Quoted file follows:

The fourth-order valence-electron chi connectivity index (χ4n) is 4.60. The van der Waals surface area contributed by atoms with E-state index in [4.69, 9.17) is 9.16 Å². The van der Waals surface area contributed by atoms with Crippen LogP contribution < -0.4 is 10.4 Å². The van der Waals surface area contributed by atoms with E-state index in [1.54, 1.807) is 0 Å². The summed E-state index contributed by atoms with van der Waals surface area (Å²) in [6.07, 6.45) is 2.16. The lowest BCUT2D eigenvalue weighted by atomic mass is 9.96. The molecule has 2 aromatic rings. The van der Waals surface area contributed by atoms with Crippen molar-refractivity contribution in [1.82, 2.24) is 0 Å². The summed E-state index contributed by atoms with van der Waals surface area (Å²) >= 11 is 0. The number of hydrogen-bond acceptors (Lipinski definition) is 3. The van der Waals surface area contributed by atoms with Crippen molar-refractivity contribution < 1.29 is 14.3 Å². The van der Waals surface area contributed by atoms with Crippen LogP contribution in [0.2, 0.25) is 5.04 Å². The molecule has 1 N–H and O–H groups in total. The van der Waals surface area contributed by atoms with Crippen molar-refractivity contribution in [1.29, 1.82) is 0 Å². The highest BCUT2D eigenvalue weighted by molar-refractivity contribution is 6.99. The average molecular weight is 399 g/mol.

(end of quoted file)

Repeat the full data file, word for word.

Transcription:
The fourth-order valence-electron chi connectivity index (χ4n) is 4.60. The van der Waals surface area contributed by atoms with E-state index in [4.69, 9.17) is 9.16 Å². The van der Waals surface area contributed by atoms with Crippen LogP contribution < -0.4 is 10.4 Å². The van der Waals surface area contributed by atoms with E-state index in [1.54, 1.807) is 0 Å². The summed E-state index contributed by atoms with van der Waals surface area (Å²) in [6.07, 6.45) is 2.16. The lowest BCUT2D eigenvalue weighted by atomic mass is 9.96. The molecule has 2 aromatic rings. The van der Waals surface area contributed by atoms with Crippen molar-refractivity contribution in [1.82, 2.24) is 0 Å². The summed E-state index contributed by atoms with van der Waals surface area (Å²) >= 11 is 0. The number of hydrogen-bond acceptors (Lipinski definition) is 3. The van der Waals surface area contributed by atoms with Crippen molar-refractivity contribution < 1.29 is 14.3 Å². The van der Waals surface area contributed by atoms with Crippen LogP contribution in [0.2, 0.25) is 5.04 Å². The molecule has 1 N–H and O–H groups in total. The van der Waals surface area contributed by atoms with Crippen molar-refractivity contribution in [1.29, 1.82) is 0 Å². The highest BCUT2D eigenvalue weighted by molar-refractivity contribution is 6.99. The average molecular weight is 399 g/mol.